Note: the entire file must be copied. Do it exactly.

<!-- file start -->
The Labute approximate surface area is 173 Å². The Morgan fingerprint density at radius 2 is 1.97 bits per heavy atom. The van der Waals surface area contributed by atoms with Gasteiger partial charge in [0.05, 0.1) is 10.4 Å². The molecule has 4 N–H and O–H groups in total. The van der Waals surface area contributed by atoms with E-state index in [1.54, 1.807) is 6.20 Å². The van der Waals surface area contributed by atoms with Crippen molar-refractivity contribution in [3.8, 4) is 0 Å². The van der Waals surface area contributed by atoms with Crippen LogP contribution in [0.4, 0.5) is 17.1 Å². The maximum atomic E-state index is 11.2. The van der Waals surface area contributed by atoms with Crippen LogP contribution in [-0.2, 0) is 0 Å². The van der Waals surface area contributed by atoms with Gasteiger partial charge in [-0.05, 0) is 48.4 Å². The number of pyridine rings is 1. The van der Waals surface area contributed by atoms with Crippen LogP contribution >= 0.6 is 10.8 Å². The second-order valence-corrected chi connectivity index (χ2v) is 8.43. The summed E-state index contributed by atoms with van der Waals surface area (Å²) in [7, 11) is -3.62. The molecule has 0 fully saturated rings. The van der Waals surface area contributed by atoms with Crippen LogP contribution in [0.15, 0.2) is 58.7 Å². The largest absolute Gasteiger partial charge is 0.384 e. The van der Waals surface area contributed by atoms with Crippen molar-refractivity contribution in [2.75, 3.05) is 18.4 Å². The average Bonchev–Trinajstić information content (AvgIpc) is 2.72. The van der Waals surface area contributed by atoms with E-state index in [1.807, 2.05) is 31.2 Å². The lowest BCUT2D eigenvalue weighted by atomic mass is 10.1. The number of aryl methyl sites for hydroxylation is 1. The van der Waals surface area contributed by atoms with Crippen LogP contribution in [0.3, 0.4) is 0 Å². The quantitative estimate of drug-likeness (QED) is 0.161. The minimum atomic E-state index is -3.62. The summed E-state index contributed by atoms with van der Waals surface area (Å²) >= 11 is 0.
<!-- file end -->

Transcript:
The Labute approximate surface area is 173 Å². The Morgan fingerprint density at radius 2 is 1.97 bits per heavy atom. The van der Waals surface area contributed by atoms with Gasteiger partial charge in [0.05, 0.1) is 10.4 Å². The molecule has 4 N–H and O–H groups in total. The van der Waals surface area contributed by atoms with E-state index in [1.54, 1.807) is 6.20 Å². The van der Waals surface area contributed by atoms with Crippen molar-refractivity contribution in [3.8, 4) is 0 Å². The van der Waals surface area contributed by atoms with Crippen LogP contribution in [0.4, 0.5) is 17.1 Å². The maximum atomic E-state index is 11.2. The van der Waals surface area contributed by atoms with Crippen LogP contribution in [-0.2, 0) is 0 Å². The van der Waals surface area contributed by atoms with Gasteiger partial charge in [-0.05, 0) is 48.4 Å². The number of pyridine rings is 1. The van der Waals surface area contributed by atoms with Crippen LogP contribution >= 0.6 is 10.8 Å². The second-order valence-corrected chi connectivity index (χ2v) is 8.43. The summed E-state index contributed by atoms with van der Waals surface area (Å²) in [7, 11) is -3.62. The molecule has 0 fully saturated rings. The van der Waals surface area contributed by atoms with Crippen LogP contribution in [0.15, 0.2) is 58.7 Å². The largest absolute Gasteiger partial charge is 0.384 e. The van der Waals surface area contributed by atoms with Crippen molar-refractivity contribution in [2.75, 3.05) is 18.4 Å². The average Bonchev–Trinajstić information content (AvgIpc) is 2.72. The van der Waals surface area contributed by atoms with E-state index in [1.807, 2.05) is 31.2 Å². The lowest BCUT2D eigenvalue weighted by atomic mass is 10.1. The number of aryl methyl sites for hydroxylation is 1. The van der Waals surface area contributed by atoms with Crippen LogP contribution in [0.3, 0.4) is 0 Å². The quantitative estimate of drug-likeness (QED) is 0.161. The minimum atomic E-state index is -3.62. The summed E-state index contributed by atoms with van der Waals surface area (Å²) >= 11 is 0.